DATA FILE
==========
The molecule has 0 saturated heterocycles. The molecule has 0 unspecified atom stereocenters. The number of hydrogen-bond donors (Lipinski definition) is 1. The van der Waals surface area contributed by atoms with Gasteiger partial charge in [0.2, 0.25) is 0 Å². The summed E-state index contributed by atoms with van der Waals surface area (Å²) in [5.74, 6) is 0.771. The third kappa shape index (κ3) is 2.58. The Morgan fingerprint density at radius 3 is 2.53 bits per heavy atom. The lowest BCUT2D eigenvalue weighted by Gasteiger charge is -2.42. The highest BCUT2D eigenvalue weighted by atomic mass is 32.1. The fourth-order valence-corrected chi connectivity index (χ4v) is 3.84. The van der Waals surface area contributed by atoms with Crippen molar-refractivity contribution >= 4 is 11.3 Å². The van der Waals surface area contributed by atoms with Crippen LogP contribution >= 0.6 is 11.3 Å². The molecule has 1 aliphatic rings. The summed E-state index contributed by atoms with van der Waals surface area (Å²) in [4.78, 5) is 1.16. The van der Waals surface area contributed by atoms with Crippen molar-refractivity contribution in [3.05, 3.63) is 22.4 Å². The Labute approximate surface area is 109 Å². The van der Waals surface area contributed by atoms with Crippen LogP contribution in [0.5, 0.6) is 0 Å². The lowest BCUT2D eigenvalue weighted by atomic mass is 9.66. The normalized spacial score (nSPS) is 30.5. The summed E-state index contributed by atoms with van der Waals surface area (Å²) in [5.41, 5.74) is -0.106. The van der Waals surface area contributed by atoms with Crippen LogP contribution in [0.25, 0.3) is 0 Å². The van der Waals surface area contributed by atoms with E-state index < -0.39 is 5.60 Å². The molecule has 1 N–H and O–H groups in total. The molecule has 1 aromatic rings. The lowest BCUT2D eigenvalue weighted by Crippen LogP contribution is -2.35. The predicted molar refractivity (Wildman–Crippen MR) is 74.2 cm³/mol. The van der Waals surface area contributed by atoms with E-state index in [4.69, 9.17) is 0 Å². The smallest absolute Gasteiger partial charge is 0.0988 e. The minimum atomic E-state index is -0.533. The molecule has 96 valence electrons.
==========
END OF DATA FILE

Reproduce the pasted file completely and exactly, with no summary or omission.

The molecule has 0 saturated heterocycles. The molecule has 0 unspecified atom stereocenters. The number of hydrogen-bond donors (Lipinski definition) is 1. The van der Waals surface area contributed by atoms with Gasteiger partial charge in [0.2, 0.25) is 0 Å². The summed E-state index contributed by atoms with van der Waals surface area (Å²) in [5.74, 6) is 0.771. The third kappa shape index (κ3) is 2.58. The Morgan fingerprint density at radius 3 is 2.53 bits per heavy atom. The lowest BCUT2D eigenvalue weighted by Gasteiger charge is -2.42. The highest BCUT2D eigenvalue weighted by atomic mass is 32.1. The fourth-order valence-corrected chi connectivity index (χ4v) is 3.84. The van der Waals surface area contributed by atoms with Crippen molar-refractivity contribution >= 4 is 11.3 Å². The van der Waals surface area contributed by atoms with Crippen LogP contribution >= 0.6 is 11.3 Å². The molecule has 1 aliphatic rings. The summed E-state index contributed by atoms with van der Waals surface area (Å²) in [4.78, 5) is 1.16. The van der Waals surface area contributed by atoms with Crippen molar-refractivity contribution in [3.05, 3.63) is 22.4 Å². The Labute approximate surface area is 109 Å². The van der Waals surface area contributed by atoms with Crippen LogP contribution in [0.5, 0.6) is 0 Å². The lowest BCUT2D eigenvalue weighted by atomic mass is 9.66. The normalized spacial score (nSPS) is 30.5. The summed E-state index contributed by atoms with van der Waals surface area (Å²) in [5.41, 5.74) is -0.106. The van der Waals surface area contributed by atoms with Crippen LogP contribution in [0.25, 0.3) is 0 Å². The van der Waals surface area contributed by atoms with E-state index < -0.39 is 5.60 Å². The molecule has 1 N–H and O–H groups in total. The molecule has 1 aromatic rings. The lowest BCUT2D eigenvalue weighted by Crippen LogP contribution is -2.35. The predicted molar refractivity (Wildman–Crippen MR) is 74.2 cm³/mol. The van der Waals surface area contributed by atoms with E-state index in [4.69, 9.17) is 0 Å². The smallest absolute Gasteiger partial charge is 0.0988 e. The minimum atomic E-state index is -0.533. The molecule has 96 valence electrons.